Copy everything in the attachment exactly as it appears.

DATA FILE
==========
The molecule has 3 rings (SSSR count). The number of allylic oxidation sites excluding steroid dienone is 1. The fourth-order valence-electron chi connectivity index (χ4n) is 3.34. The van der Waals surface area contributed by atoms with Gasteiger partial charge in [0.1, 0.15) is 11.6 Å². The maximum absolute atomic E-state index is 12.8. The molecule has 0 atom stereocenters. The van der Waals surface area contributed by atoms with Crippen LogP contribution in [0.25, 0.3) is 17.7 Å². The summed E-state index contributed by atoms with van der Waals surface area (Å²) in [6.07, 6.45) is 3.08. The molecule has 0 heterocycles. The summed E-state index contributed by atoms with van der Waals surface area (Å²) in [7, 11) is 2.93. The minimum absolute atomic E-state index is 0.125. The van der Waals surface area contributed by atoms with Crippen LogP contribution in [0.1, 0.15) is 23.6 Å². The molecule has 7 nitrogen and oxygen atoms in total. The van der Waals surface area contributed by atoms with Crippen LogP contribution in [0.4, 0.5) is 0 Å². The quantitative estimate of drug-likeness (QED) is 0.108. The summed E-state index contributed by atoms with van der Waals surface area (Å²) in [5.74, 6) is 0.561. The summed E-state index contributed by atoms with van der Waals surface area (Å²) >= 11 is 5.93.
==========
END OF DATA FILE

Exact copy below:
The molecule has 3 rings (SSSR count). The number of allylic oxidation sites excluding steroid dienone is 1. The fourth-order valence-electron chi connectivity index (χ4n) is 3.34. The van der Waals surface area contributed by atoms with Gasteiger partial charge in [0.1, 0.15) is 11.6 Å². The maximum absolute atomic E-state index is 12.8. The molecule has 0 atom stereocenters. The van der Waals surface area contributed by atoms with Crippen LogP contribution in [0.25, 0.3) is 17.7 Å². The summed E-state index contributed by atoms with van der Waals surface area (Å²) in [6.07, 6.45) is 3.08. The molecule has 0 heterocycles. The summed E-state index contributed by atoms with van der Waals surface area (Å²) in [7, 11) is 2.93. The minimum absolute atomic E-state index is 0.125. The van der Waals surface area contributed by atoms with Crippen LogP contribution in [0.1, 0.15) is 23.6 Å². The molecule has 7 nitrogen and oxygen atoms in total. The van der Waals surface area contributed by atoms with Crippen LogP contribution in [0.4, 0.5) is 0 Å². The quantitative estimate of drug-likeness (QED) is 0.108. The summed E-state index contributed by atoms with van der Waals surface area (Å²) in [5.74, 6) is 0.561. The summed E-state index contributed by atoms with van der Waals surface area (Å²) >= 11 is 5.93.